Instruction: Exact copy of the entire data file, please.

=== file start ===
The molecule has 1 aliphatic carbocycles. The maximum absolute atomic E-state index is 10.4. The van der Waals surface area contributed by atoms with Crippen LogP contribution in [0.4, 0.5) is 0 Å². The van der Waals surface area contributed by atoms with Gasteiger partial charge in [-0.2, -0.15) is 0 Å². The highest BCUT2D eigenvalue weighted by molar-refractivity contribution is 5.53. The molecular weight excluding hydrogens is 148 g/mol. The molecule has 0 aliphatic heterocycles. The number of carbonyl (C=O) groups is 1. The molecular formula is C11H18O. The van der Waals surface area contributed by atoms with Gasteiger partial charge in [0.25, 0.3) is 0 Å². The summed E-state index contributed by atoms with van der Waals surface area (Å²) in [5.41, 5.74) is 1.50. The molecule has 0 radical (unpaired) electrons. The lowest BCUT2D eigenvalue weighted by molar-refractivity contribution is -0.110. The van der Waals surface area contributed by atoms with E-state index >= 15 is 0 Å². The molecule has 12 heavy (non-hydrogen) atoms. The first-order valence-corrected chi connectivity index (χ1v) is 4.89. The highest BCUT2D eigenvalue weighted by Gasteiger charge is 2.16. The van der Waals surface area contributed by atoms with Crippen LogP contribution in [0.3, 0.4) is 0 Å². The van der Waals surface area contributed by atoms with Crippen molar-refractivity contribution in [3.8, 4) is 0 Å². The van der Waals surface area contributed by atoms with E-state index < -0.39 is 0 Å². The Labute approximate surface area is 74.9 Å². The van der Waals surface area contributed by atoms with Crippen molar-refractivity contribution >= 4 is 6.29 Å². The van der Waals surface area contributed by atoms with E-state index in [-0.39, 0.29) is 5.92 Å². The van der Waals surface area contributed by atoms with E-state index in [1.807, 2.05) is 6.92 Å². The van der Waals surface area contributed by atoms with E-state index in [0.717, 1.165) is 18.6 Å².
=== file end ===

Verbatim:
The molecule has 1 aliphatic carbocycles. The maximum absolute atomic E-state index is 10.4. The van der Waals surface area contributed by atoms with Crippen LogP contribution in [0.4, 0.5) is 0 Å². The van der Waals surface area contributed by atoms with Gasteiger partial charge in [-0.2, -0.15) is 0 Å². The highest BCUT2D eigenvalue weighted by molar-refractivity contribution is 5.53. The molecular weight excluding hydrogens is 148 g/mol. The molecule has 0 aliphatic heterocycles. The number of carbonyl (C=O) groups is 1. The molecular formula is C11H18O. The van der Waals surface area contributed by atoms with Gasteiger partial charge in [0.25, 0.3) is 0 Å². The summed E-state index contributed by atoms with van der Waals surface area (Å²) in [5.41, 5.74) is 1.50. The molecule has 0 radical (unpaired) electrons. The lowest BCUT2D eigenvalue weighted by molar-refractivity contribution is -0.110. The van der Waals surface area contributed by atoms with E-state index >= 15 is 0 Å². The molecule has 12 heavy (non-hydrogen) atoms. The first-order valence-corrected chi connectivity index (χ1v) is 4.89. The highest BCUT2D eigenvalue weighted by Gasteiger charge is 2.16. The van der Waals surface area contributed by atoms with Crippen LogP contribution in [0.3, 0.4) is 0 Å². The van der Waals surface area contributed by atoms with Crippen molar-refractivity contribution in [3.8, 4) is 0 Å². The van der Waals surface area contributed by atoms with E-state index < -0.39 is 0 Å². The Labute approximate surface area is 74.9 Å². The van der Waals surface area contributed by atoms with Crippen molar-refractivity contribution >= 4 is 6.29 Å². The van der Waals surface area contributed by atoms with E-state index in [-0.39, 0.29) is 5.92 Å². The van der Waals surface area contributed by atoms with E-state index in [1.807, 2.05) is 6.92 Å². The van der Waals surface area contributed by atoms with E-state index in [0.717, 1.165) is 18.6 Å².